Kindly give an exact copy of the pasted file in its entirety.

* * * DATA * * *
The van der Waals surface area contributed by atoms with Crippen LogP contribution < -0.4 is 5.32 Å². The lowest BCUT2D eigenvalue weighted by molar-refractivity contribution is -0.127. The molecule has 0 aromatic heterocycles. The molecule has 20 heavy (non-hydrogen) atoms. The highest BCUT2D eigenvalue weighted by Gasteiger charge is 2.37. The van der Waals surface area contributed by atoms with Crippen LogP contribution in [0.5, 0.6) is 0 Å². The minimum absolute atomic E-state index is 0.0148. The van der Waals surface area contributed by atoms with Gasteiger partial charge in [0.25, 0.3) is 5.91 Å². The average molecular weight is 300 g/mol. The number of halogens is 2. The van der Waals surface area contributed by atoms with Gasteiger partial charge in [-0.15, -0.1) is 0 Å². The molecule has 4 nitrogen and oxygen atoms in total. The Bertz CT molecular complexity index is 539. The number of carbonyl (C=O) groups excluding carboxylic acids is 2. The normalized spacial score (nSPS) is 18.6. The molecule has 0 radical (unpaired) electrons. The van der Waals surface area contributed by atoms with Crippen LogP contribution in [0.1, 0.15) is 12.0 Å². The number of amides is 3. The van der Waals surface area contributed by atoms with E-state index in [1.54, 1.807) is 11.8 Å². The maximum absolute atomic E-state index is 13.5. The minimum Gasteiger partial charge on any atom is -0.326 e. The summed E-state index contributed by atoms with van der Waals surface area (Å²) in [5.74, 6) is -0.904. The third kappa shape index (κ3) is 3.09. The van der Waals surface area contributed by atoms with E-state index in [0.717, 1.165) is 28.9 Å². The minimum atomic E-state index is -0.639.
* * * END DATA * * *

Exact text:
The van der Waals surface area contributed by atoms with Crippen LogP contribution < -0.4 is 5.32 Å². The lowest BCUT2D eigenvalue weighted by molar-refractivity contribution is -0.127. The molecule has 0 aromatic heterocycles. The molecule has 20 heavy (non-hydrogen) atoms. The highest BCUT2D eigenvalue weighted by Gasteiger charge is 2.37. The van der Waals surface area contributed by atoms with Crippen LogP contribution in [0.5, 0.6) is 0 Å². The minimum absolute atomic E-state index is 0.0148. The van der Waals surface area contributed by atoms with Gasteiger partial charge in [0.25, 0.3) is 5.91 Å². The average molecular weight is 300 g/mol. The number of halogens is 2. The van der Waals surface area contributed by atoms with Gasteiger partial charge in [-0.15, -0.1) is 0 Å². The molecule has 4 nitrogen and oxygen atoms in total. The Bertz CT molecular complexity index is 539. The number of carbonyl (C=O) groups excluding carboxylic acids is 2. The normalized spacial score (nSPS) is 18.6. The molecule has 0 radical (unpaired) electrons. The van der Waals surface area contributed by atoms with Crippen LogP contribution in [0.1, 0.15) is 12.0 Å². The number of amides is 3. The van der Waals surface area contributed by atoms with E-state index in [1.54, 1.807) is 11.8 Å². The maximum absolute atomic E-state index is 13.5. The minimum Gasteiger partial charge on any atom is -0.326 e. The summed E-state index contributed by atoms with van der Waals surface area (Å²) in [5.74, 6) is -0.904. The third kappa shape index (κ3) is 3.09. The van der Waals surface area contributed by atoms with E-state index in [0.717, 1.165) is 28.9 Å². The minimum atomic E-state index is -0.639.